- Seventhly, it undermines the aims of the Islamic moral code that considers the preservation of offspring to be one of the five essentials upon which the sanctified revealed moral code is built.
- Eighthly, it goes against the nature to which God has disposed both animals and human beings to of love of children, childbearing, and the survival of progeny….
- Ninthly, it is the grossest display of bad manners towards God and the epitome of ingratitude towards a blessing and the rejection of it. And that is because both pregnancy and children are among God’s favors upon His servants and among His gifts to the expectant mother and her husband.
These are some important matters of consideration. Every Muslim, woman, and man, will ultimately need to decide what burdens he/she is prepared to meet God with. While abortion is an emotionally charged matter, especially in Western politics, emotions play no role in the right or wrong of legislation. Although our laws currently may not consider a fetus aborted before its survival outside of the womb to be viable, the Muslim who understands that legal positivism does not trump objective or moral truths should be more conscientious and less cavalier in his/her attitude about the taking of life and removing the viability of life.
 Al-Ta’wil, Muhammad b. Muhammad b. Qasim. Shadharat al-Dhahab fi ma jadda fi Qadaya al-Nikah wa al-Talaq wa al-Nasab. Hollad: Sunni Pubs, 2010, p. 148.
 Muhammad b. ‘Abd Al-Baqi Al-Zurqani quotes Ibn ‘Abd Al-Barr as saying,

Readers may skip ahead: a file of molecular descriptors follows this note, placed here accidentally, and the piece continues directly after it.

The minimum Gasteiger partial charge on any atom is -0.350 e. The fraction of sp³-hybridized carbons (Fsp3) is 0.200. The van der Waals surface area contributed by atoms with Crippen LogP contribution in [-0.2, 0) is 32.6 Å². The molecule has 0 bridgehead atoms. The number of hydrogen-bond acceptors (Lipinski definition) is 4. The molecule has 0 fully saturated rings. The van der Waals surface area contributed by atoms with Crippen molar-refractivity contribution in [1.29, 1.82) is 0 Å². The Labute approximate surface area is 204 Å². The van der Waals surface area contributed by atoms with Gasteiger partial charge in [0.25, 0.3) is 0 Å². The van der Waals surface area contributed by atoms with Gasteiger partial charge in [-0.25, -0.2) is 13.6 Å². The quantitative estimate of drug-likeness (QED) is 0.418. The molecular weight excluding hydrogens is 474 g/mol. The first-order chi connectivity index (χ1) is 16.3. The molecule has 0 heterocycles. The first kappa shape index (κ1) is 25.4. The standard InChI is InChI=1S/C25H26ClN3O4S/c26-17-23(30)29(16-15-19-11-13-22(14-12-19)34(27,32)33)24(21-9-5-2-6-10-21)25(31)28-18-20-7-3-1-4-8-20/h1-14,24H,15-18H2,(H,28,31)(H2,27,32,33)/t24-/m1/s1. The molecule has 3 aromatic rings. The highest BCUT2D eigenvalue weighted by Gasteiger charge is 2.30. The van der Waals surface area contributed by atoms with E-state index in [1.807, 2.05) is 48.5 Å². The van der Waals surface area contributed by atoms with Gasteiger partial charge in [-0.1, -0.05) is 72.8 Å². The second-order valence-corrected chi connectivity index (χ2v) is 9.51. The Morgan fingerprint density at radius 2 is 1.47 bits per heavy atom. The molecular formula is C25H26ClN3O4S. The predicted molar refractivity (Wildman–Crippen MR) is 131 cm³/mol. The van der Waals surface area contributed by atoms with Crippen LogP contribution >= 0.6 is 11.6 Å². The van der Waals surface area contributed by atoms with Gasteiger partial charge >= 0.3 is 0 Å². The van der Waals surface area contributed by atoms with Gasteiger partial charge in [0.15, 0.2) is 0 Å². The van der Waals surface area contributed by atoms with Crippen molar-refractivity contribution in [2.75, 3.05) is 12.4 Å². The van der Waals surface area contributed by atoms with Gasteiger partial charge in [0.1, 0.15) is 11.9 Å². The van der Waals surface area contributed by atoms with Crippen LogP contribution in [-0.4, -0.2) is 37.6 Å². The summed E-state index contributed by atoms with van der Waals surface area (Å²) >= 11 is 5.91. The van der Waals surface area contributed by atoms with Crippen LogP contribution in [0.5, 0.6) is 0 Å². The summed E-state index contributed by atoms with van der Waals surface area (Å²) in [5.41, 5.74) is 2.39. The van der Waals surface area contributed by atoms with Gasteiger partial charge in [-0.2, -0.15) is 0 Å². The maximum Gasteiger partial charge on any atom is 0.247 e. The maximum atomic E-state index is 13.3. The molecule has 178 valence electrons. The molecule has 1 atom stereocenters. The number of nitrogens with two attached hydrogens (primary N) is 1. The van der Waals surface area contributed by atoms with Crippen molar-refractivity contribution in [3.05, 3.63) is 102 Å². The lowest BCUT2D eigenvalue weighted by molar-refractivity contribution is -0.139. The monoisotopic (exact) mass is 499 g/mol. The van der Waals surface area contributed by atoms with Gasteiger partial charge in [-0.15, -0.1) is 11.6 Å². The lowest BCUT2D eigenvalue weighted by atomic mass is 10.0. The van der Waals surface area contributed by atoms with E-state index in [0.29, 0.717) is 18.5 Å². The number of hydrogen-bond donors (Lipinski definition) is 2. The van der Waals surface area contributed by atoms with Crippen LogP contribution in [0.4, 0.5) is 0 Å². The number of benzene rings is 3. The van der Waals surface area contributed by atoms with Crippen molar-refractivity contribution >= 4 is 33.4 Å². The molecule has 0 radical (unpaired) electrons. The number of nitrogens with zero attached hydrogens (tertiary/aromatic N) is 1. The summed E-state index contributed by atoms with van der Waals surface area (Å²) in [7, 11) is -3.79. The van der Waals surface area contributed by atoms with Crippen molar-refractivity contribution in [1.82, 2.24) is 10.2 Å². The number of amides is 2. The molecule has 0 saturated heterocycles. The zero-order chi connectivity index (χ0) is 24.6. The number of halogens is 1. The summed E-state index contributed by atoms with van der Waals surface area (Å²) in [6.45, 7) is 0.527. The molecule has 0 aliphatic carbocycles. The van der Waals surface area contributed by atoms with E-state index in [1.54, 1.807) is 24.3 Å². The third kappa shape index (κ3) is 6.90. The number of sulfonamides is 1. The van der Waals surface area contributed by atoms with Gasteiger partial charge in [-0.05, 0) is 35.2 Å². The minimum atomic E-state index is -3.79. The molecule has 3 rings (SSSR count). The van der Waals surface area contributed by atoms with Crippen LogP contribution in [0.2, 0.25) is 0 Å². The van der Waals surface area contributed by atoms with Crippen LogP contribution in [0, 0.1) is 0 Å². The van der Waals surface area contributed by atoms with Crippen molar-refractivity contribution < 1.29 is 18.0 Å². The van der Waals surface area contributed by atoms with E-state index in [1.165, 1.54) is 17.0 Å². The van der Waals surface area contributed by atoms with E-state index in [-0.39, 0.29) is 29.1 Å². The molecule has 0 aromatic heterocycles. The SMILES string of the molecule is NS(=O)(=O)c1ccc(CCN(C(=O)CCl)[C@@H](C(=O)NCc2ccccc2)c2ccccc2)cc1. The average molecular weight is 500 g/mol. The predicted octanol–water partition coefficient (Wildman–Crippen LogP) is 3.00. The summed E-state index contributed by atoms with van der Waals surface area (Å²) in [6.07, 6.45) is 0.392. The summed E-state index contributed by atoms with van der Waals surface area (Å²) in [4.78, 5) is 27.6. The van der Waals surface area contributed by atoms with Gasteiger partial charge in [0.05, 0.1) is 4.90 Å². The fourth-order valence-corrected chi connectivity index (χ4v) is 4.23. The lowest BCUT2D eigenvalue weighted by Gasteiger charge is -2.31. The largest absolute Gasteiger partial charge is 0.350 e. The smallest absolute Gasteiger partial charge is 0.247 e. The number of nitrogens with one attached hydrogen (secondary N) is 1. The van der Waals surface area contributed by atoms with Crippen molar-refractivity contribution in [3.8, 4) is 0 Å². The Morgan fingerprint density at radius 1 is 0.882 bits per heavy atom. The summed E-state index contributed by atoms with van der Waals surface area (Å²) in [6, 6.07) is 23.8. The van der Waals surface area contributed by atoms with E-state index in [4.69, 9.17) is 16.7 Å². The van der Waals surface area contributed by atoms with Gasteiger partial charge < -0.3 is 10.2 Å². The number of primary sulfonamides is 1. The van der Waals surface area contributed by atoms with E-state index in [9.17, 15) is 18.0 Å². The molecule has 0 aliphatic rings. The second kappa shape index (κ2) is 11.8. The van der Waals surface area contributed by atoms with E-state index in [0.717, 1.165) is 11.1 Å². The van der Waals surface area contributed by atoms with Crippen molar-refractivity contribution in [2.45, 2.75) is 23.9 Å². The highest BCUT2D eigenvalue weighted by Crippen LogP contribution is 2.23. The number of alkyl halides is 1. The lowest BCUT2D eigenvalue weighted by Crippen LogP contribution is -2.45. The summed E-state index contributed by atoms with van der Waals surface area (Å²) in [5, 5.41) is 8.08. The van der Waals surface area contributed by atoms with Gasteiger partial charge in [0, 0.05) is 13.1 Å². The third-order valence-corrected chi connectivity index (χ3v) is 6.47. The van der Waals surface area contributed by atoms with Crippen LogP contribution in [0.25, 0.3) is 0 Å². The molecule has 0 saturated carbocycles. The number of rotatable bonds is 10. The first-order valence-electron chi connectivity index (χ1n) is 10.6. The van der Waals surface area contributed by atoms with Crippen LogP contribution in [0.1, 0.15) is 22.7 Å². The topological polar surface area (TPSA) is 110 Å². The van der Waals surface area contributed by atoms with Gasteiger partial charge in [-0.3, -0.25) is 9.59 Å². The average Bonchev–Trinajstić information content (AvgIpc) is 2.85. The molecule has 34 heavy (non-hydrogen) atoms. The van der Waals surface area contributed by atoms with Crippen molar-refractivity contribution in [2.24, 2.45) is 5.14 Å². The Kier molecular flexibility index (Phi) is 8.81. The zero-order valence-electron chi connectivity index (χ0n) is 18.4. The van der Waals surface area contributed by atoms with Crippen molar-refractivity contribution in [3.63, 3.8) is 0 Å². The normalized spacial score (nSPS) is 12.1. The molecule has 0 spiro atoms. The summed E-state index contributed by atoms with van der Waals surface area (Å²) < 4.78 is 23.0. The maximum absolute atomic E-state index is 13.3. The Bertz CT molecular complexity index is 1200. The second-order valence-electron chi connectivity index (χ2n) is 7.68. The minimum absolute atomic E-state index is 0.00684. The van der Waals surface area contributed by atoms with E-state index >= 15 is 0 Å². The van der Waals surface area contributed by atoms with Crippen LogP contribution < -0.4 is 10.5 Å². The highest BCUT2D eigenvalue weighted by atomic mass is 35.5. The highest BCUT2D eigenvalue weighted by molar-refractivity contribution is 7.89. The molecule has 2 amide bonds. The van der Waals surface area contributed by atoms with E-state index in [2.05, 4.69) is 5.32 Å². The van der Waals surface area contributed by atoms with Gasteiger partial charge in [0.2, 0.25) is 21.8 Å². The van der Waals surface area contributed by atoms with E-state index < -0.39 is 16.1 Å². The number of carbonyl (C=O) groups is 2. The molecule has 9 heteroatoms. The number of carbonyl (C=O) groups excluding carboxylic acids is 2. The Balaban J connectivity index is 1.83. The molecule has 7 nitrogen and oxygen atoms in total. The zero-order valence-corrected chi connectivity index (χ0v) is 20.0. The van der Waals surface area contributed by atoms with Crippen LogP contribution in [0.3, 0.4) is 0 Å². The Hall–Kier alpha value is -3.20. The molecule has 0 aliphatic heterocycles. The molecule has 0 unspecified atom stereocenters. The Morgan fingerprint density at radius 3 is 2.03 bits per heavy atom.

They unanimously agreed that anyone who marries without mention of a particular condition while having the intention to remain with her for a period that he has in mind is permitted (ja’iz), and it is not a temporary marriage. However, Malik said this is not an attractive thing to do (laysi hadha min al-jamil). Nor is it part the conduct of moral people (la min akhlaq al-nas). Al-‘Awza’i took a solitary view saying that it is a temporary marriage. And, there is no good in it (la khayra fihi). ‘Ayyad stated it.
Al-Zurqani, Muhammad b. ‘Abd Al-Baqi b. Yusuf. Sharh al-Zurqani ‘ala Muwatta’ al-Imam Malik. Beirut: Dar al-Kutub al-‘Ilmiyyah, (no date), 3/201.
 Hafiz Ibn Hajar al-‘Asqalani said about the prophetic tradition, “Kill whoever changes his lifepath”, “Some Shafi’i jurists clung to it concerning the killing of anyone who changes from one non-Islamic faith to another non-Islamic faith (din kufr)…”
Al-‘Asqalani, Ahmad b. ‘Ali b. Hajar. Fath Al-Bari Sharh Sahih al-Bukhari. Muhammad Fu’ad ‘Abd Al-Baqi Edition. Riyadh: Al-Maktabah Al-Salafiyyah, (no date), 12/272.
 Al-Ra’ini, Muhammad al-Hattab. Qurrah al-‘Ayn bi Sharh Waraqat al-Imam al-Haramayn. Beirut: Mu’assassah al-Kutub al-Thaqafiyyah, 2013, p. 78.